Food Service Management Board meets, strives to continually improve DFAC standards

QATAR 11.07.2018 Photo by Staff Sgt. Charlotte Reavis 143d Sustainment Command (Expeditionary) Subscribe 16 CAMP AS SALIYAH, Qatar – Sgt. 1st Class Anthony Darris, the Class one non-commissioned officer-in-charge for the 1st Theater Sustainment Command-Operational Command Post, based in Camp Arifjan, Kuwait, presented his unit’s accomplishments and concerns during the Food Service Management Board, held Nov. 5-7, here. Darris stated that soldiers and servicemembers should fill out dining facility comment cards to help the FSMB learn what changes and recommendations can be made in the future. (U. S. Army photo by Staff Sgt. Charlotte Reavis, 143d Sustainment Command (Expeditionary))

CAMP AS SALIYAH, Qatar- It is said the quickest way to a person’s heart is through their stomach. For soldiers and servicemembers across United States Army Central Command, food is a force multiplier, meaning- as long as you feed them, servicemembers will work hard to accomplish the mission.
The quarterly meeting of the Food Service Management Board for the ARCENT area of responsibility was held Nov. 5-8, and discussed topics such as contractor performance, menu changes and position allocations.
“The Food Service Management Board provides opportunities to work out and improve food service matters across the Central Command area of responsibility,” said Sgt. 1st Class Anthony Darris, the Class 1 Non-commissioned officer-in-charge for the 1st Theater Sustainment Command-Operational Command Post, based in Camp Arifjan, Kuwait.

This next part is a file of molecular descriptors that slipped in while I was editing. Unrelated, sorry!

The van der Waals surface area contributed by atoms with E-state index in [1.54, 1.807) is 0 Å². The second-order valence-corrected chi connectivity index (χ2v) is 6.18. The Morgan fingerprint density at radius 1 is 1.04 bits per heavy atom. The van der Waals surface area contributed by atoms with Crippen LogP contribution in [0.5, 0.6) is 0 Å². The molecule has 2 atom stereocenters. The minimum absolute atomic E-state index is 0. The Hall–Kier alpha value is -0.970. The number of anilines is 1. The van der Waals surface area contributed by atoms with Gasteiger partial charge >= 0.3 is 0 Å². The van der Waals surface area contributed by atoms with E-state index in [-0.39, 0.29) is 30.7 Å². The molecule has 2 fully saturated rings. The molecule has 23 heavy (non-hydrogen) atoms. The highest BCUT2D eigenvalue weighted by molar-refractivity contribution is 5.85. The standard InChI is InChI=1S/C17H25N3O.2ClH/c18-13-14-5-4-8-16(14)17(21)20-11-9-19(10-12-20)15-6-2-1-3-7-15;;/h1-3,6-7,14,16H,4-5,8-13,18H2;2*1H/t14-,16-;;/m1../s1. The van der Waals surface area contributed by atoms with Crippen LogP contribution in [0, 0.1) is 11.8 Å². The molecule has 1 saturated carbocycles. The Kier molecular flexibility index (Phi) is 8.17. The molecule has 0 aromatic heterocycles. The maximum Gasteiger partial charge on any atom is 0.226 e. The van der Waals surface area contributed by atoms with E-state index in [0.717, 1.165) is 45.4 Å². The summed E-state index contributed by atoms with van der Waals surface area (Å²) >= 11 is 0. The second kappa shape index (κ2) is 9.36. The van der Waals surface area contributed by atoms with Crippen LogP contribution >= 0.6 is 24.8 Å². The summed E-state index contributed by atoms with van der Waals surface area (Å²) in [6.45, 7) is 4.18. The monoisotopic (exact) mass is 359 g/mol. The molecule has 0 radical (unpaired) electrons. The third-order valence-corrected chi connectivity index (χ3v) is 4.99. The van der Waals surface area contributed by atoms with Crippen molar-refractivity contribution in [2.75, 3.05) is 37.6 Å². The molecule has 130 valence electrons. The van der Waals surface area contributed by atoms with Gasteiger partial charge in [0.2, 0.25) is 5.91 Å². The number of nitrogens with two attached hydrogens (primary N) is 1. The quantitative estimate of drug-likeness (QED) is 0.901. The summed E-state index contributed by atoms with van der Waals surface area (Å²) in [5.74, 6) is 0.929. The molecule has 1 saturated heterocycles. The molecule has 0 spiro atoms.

Members from the Joint Culinary Center of Excellence, Defense Logistics Agency- Troop Support, ARCENT, 1st TSC and senior food advisory staff from each country under ARCENT attended the board meeting. Each representative presented the concerns and progresses their dining facilities are facing.
“The primary function of the board is to review the garrison menu standards to maximize implementation at each dining facility,” said CW3 Daniel Barker, the outgoing ARCENT Food Advisor. “Changes will be made as required to meet the needs of the command or installation and the desires of the diners.”
Barker and Darris both stated soldiers and servicemembers can impact their dining facility experience by filling out the customer comment cards in the DFACs letting workers know how they enjoyed the meal. Darris also requested that servicemembers take time to compliment DFAC workers when they have had a positive experience.
“92Gs and 92As work hard and rigorously every day to ensure food safety and sanitation practices are met,” Darris said. “Warfighters can expect to see an improvement in the quality and variety with the menus and entrees.”
With the holidays approaching, one of the major topics of discussion was holiday meals and ensuring each location, even remote camps and bases, will receive the appropriate items for their Thanksgiving and Christmas meals in a timely manner.
“Soldiers will receive the best meal possible so they can go out and conduct their unit’s missions successfully,” Barker said. “Soldiers can expect a nutritious and quality meal within their dining facility.”
The Food Service Management Board will continue to meet quarterly with the goal to keep the warfighter fed and accomplishing the mission.
“While others are sleeping, they are working to ensure our warfighters continue to be the best fed in the world,” Darris said.

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